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Discovery Allowed in Class Action Over $1 Immigrant Detainee Pay

Nov. 15, 2019, 2:32 PM

GEO Group Inc. can subpoena certain Washington state government officials in a case over its operation of an immigrant detainee work program paying $1 per day, even though it already had one bite at the apple in a separate lawsuit brought by the state, the Western District of Washington held.

The state argued that GEO, which operates the Northwest Detention Center in Tacoma, Wash., was trying in the class action brought by private plaintiffs to get discovery it missed out on in the state-filed case. The discovery deadline in that case closed in June.

Judge Robert J. Bryan of the U.S. District Court for the Western District of Washington disagreed, saying that the testimony GEO is seeking from two state government officials may be tangentially relevant to the case. GEO also can subpoena the state itself as long as the information it’s seeking doesn’t duplicate what was already covered in the case filed by the state, he said in a Nov. 14 decision.

The class action is one of a handful of cases challenging the Voluntary Work Program in various immigrant detention centers around the U.S.

The program, developed by Immigration and Customs Enforcement and implemented by GEO and CoreCivic, pays detainees $1 a day for tasks such as laundry, food preparation, and cleaning. Critics say the program isn’t actually voluntary and violates state minimum wage laws.

State Lawsuit Ongoing

In October, Bryan said the state of Washington could maintain its lawsuit against GEO’s operation of the VWP despite the company’s assertion of intergovernmental immunity. He had earlier proposed an order dismissing the case on the ground that the state was discriminating against a federal contractor for doing the bidding of the federal government. Washington’s own work program for state detainees also pays far below the state’s minimum wage of $12 per hour, he said.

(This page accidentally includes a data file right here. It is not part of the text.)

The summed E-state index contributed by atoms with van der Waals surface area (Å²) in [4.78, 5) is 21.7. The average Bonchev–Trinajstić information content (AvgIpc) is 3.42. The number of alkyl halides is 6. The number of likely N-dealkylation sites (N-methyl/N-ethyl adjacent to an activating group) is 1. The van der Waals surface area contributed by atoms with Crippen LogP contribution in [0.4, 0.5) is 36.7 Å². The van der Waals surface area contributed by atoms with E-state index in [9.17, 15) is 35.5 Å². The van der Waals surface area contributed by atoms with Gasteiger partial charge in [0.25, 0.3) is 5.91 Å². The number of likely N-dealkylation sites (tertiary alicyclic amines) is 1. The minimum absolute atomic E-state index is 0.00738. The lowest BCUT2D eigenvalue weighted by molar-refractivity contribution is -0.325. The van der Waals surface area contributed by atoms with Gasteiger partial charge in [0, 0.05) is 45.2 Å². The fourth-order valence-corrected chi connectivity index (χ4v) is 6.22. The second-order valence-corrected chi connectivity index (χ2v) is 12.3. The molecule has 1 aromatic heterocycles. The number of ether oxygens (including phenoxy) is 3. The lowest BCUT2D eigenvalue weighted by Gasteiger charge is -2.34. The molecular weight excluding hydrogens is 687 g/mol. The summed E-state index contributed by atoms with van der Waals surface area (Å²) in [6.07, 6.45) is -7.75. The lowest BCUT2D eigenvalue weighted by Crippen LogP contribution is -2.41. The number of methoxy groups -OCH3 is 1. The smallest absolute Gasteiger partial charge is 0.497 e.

But state detainees aren’t similarly situated to immigrant detainees, and so the comparison doesn’t work, the court said.

The case filed in September 2017 by Washington Attorney General Bob Ferguson (D) is one of several filed against the Trump administration. Bryan joined that case with the private class action for purposes of determining GEO’s liability.

In the Nov. 14 decision, the court said GEO can obtain the depositions of a senior program manager at Labor and Industries and the assistant secretary of the Washington Department of Health and Human Services.

The company can’t, however, obtain testimony from the L&I director and deputy director under the Apex doctrine, which prevents high-ranking government officials from having to appear for depositions absent extraordinary circumstances.

Schroeter Goldmark & Bender, Open Sky Law, and the Law Office of R. Andrew Free are representing the plaintiffs. Akerman LLP and III Branches Law are representing GEO. Washington is representing itself.

The case is Nwauzor v. Geo Grp., Inc., 2019 BL 438375, W.D. Wash., No. 3:17-cv-05769, 11/14/19.

To contact the reporter on this story: Laura D. Francis in Washington at lfrancis@bloomberglaw.com

To contact the editor responsible for this story: Patrick L. Gregory at pgregory@bloomberglaw.com